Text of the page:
2017 Oklahoma Chautauqua



Cowboys and Cattle Trails


Locations & Dates:

Altus, May 30 - June 3

Tulsa, June 6 - June 10

Enid June 13 - June 17

Lawton, June 20 -June 24


Michael Hughes as Jesse Chisholm

Tuesday, June 20 @ 7 pm

Jesse Chisholm, a half-Cherokee trader from Tennessee, built up what had been a military and Indian trail into what became known as the Chisholm Trail during the Texas-to-Kansas cattle drive era.


Sally Drucker as Bettie Matthews Reynolds

Wednesday, June 21 @ 7 pm

Reynolds was one of the first women to take the Goodnight-Loving Trail, going from Texas to California, and she drove her own wagon. She was married to George Reynolds, a cattle rancher who, as a young man shortly after his Civil war service, encountered a Kiowa raid led by Satanta.


Jim Armstead as Thaddeus Dunkley

Thursday, June 22 @ 7 pm

Dunkley, an illiterate black cowboy, worked at Charles Goodnight’s cattle ranch, staying with Goodnight for 40 years at a time when most cowboys only worked five years. He drove cattle along the Goodnight-Loving Trail.


Vanessa Adams-Harris as Johanna July

Friday, June 23 @ 7 pm

July was a black Seminole woman who developed her own method for taming horses and worked stock during the cattle trail era.


Doug Mishler as Hanging Judge Isaac Parker

Saturday, June 24

The fabled Hanging Judge was the law in Oklahoma Territory for the cattle drives. He was responsible for hanging hundreds of men, and adjudicated over 13,000 cases during his term as a federal judge.


Lawton Chautauquas


2019: Spanish Connection with the New World (June 17 - 22)

2018: Going Forward from World War I (June 18 - June 23)

2017: Cowboys and Cattle Trails

2016: The Cold War: The Early Years

2015: The Dust Bowl: Strong Winds, Strong Characters

2014: A Crisis of Confidence: The War That Changed the World

2013: Anything Goes: America in the 1920s

2012: Behind the Screen: Hollywood's Impact on American Culture

2011: It's All Make Believe: Hollywod's Golden Age

2010: The Wounds of War: A Tale of Two Americas

2009: Lincoln's Legacy of Equality: Voices on the Fringe

2008: A Time for Every Purpose: America in the 1960s

2007: OK Centennial: 100 Years of Oklahoma Heroes

2006: Throw the Book at 'em: Outlaws and Authors of Oklahoma

2005: Portraits of the Renaissance: Poets, Pirates and Playwrights

2004: Civil War: Love and War

2003: Lies and Compromises: America in the 1850s

2002: From Sea to Shining Sea

2001: Behold the New Century

2000: The Evolution of the West: Myth and Reality

1999: 1895-1920: The Age of Excess and Opulence

1998: Early America: The Struggle for Freedom

1997: Prime Times, Scoundrel Times: Post War America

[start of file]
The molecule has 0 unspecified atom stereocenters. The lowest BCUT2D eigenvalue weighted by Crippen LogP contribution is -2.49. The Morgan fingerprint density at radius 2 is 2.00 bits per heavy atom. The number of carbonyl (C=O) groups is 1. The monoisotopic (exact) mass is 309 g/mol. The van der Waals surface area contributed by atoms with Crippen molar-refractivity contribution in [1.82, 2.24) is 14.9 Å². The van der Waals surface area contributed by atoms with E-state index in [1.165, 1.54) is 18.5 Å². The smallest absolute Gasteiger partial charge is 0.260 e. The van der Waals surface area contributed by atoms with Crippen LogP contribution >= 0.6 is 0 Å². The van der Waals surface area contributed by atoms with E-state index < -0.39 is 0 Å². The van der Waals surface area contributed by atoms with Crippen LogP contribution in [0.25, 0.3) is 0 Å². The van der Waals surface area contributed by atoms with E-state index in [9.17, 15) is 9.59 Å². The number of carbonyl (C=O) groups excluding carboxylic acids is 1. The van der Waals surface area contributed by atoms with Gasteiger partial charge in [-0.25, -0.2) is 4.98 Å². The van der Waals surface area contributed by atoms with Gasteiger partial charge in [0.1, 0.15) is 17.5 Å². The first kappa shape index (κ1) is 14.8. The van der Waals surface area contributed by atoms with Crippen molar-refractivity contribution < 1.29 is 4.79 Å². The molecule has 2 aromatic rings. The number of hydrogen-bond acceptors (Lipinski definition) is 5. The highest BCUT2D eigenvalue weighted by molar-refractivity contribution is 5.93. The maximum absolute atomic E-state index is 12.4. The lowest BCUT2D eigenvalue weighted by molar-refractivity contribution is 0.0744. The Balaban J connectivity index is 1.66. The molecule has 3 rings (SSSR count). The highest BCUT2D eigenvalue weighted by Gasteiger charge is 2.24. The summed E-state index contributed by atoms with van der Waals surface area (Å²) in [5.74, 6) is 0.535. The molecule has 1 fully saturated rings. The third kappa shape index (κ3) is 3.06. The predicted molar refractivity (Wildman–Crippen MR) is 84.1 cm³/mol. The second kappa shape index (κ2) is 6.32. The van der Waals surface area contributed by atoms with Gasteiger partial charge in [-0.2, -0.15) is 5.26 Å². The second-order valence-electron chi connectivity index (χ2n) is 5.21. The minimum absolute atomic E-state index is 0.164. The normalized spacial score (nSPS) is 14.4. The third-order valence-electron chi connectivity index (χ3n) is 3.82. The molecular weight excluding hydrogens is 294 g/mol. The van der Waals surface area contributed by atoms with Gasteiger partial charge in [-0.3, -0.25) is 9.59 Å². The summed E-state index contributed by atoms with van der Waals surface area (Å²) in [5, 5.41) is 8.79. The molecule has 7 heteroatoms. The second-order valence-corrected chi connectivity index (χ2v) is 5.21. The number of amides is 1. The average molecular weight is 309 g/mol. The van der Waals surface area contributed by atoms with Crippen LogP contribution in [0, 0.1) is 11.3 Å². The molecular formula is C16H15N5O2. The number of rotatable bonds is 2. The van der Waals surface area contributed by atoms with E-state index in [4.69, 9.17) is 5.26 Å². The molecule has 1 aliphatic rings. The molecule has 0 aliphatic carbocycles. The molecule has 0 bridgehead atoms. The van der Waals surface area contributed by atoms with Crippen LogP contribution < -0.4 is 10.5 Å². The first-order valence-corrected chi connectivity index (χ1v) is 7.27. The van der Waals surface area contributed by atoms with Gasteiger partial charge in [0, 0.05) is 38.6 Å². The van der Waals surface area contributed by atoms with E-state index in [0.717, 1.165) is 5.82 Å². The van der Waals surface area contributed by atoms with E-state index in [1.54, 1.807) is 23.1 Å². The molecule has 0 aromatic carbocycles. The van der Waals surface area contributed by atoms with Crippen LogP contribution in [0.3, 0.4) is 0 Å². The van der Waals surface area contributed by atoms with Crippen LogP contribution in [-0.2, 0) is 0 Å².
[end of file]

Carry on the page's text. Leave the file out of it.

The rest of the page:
1996: The Progressive Era: 1890-1920

1995: Voices of the '30s: Defining Modern America


What Is Chautauqua?

Modern-day Chautauqua programs present a variety of historical enactments, workshops, and informal discussions. Evening performances include first-person presentations and time for audience questions to the historical figure in-character and to the scholar portraying the character. Ten daytime workshops and five evening lectures explore the cultural and political nuances of the era. The events are all free of charge, and are targeted to audiences of all ages, cultures, and socio-economic demographics.


The first Chautauqua Assembly took place on July 1, 1874, and was located on Chautauqua Lake near Jamestown, New York. John Heyl Vincent (1832-1920), secretary of the Methodist Sunday School (and later bishop of the Methodist Episcopal Church) and Lewis Miller (1829-1899), an Akron, Ohio businessman, were the two founders. The Chautauqua Assemblies, which began as summer camp meetings, were held under the sanction and direction of the governing Sunday School Board of the Methodist Episcopal Church.


It didn't take long for an eight-week educational camp to become popular. Within a decade, the Chautauqua assemblies (or Chautauquas, for short) sprang up all over the United States, bringing learning, culture and entertainment to small towns and villages. Over the years, the range of subjects at the Chautauqua grew. Prominent personalities were paid to give speeches on religious, political and scientific topics, such as Samuel Clemens and William Jennings Bryan.


Circuit Chautauquas, also called Tent Chautauquas, began in 1904. The programs were performed in tents for a few days, then folded up and moved to a new location. By the mid-1920s, when circuit Chautauquas were at their peak, they appeared in more than 10,000 communities.


In 1976, Everett Albers, Executive Director of the North Dakota Humanities Council, launched the modern Chautauqua in America. It was expanded from the original traveling tent with one-person presentations to a group of five scholars who present historical characters in a first-person dramatic performance. Each scholar performs one evening presentation in character and two daytime workshops from the scholar's own perspective. This was the start of a new movement, resolving the dilemma that faced many humanities organizations: how to make it possible for scholars to interact with the public in an open and accessible forum.


The Oklahoma Chautauqua returned to Lawton in June 2008. By 2012, the Lawton Chautauqua Committee decided to bring the evening performances inside because of the extreme hot weather. The City Hall auditorium was decided on as a perfect venue.



Main Library • 110 SW 4th Street • Lawton, OK 73501 • 580.581.3450

Branch Library • 1304 NW Kingswood Road • Lawton, OK 73505 • 580.581.3457